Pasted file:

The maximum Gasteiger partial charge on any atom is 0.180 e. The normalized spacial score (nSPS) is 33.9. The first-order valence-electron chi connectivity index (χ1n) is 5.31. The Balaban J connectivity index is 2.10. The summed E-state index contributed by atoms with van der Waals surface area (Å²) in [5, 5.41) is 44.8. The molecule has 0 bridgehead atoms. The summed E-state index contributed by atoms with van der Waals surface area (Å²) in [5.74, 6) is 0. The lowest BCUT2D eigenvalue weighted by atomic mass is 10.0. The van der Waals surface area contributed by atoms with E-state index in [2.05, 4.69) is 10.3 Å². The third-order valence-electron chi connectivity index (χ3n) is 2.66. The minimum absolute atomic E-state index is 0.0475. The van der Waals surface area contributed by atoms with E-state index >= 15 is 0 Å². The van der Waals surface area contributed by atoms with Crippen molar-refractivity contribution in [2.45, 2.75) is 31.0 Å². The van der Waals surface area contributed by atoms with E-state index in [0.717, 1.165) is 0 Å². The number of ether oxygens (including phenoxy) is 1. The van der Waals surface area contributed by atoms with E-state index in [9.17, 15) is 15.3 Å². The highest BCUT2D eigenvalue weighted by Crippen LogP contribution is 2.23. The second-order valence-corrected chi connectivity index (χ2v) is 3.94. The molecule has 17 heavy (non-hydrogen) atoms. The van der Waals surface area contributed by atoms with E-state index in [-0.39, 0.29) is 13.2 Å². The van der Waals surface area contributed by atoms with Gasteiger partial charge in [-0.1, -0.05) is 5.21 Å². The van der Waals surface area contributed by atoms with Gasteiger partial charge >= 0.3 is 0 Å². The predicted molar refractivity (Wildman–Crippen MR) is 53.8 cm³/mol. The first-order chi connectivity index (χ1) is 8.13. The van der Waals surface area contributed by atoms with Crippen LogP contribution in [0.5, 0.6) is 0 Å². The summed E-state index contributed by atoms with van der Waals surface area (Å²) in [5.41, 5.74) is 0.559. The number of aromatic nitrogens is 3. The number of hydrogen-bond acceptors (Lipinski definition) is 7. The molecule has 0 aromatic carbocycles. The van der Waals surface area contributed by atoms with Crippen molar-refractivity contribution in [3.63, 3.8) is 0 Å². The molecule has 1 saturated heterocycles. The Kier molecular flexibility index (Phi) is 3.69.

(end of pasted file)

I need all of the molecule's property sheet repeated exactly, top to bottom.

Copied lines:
The maximum Gasteiger partial charge on any atom is 0.180 e. The normalized spacial score (nSPS) is 33.9. The first-order valence-electron chi connectivity index (χ1n) is 5.31. The Balaban J connectivity index is 2.10. The summed E-state index contributed by atoms with van der Waals surface area (Å²) in [5, 5.41) is 44.8. The molecule has 0 bridgehead atoms. The summed E-state index contributed by atoms with van der Waals surface area (Å²) in [5.74, 6) is 0. The lowest BCUT2D eigenvalue weighted by atomic mass is 10.0. The van der Waals surface area contributed by atoms with E-state index in [2.05, 4.69) is 10.3 Å². The third-order valence-electron chi connectivity index (χ3n) is 2.66. The minimum absolute atomic E-state index is 0.0475. The van der Waals surface area contributed by atoms with E-state index >= 15 is 0 Å². The van der Waals surface area contributed by atoms with Crippen molar-refractivity contribution in [2.45, 2.75) is 31.0 Å². The van der Waals surface area contributed by atoms with E-state index in [0.717, 1.165) is 0 Å². The number of ether oxygens (including phenoxy) is 1. The van der Waals surface area contributed by atoms with E-state index in [9.17, 15) is 15.3 Å². The highest BCUT2D eigenvalue weighted by Crippen LogP contribution is 2.23. The second-order valence-corrected chi connectivity index (χ2v) is 3.94. The molecule has 17 heavy (non-hydrogen) atoms. The van der Waals surface area contributed by atoms with E-state index in [-0.39, 0.29) is 13.2 Å². The van der Waals surface area contributed by atoms with Gasteiger partial charge in [-0.1, -0.05) is 5.21 Å². The van der Waals surface area contributed by atoms with Gasteiger partial charge >= 0.3 is 0 Å². The predicted molar refractivity (Wildman–Crippen MR) is 53.8 cm³/mol. The first-order chi connectivity index (χ1) is 8.13. The van der Waals surface area contributed by atoms with Crippen LogP contribution in [0.5, 0.6) is 0 Å². The summed E-state index contributed by atoms with van der Waals surface area (Å²) in [5.41, 5.74) is 0.559. The number of aromatic nitrogens is 3. The number of hydrogen-bond acceptors (Lipinski definition) is 7. The molecule has 0 aromatic carbocycles. The van der Waals surface area contributed by atoms with Crippen molar-refractivity contribution in [3.63, 3.8) is 0 Å². The molecule has 1 saturated heterocycles. The Kier molecular flexibility index (Phi) is 3.69.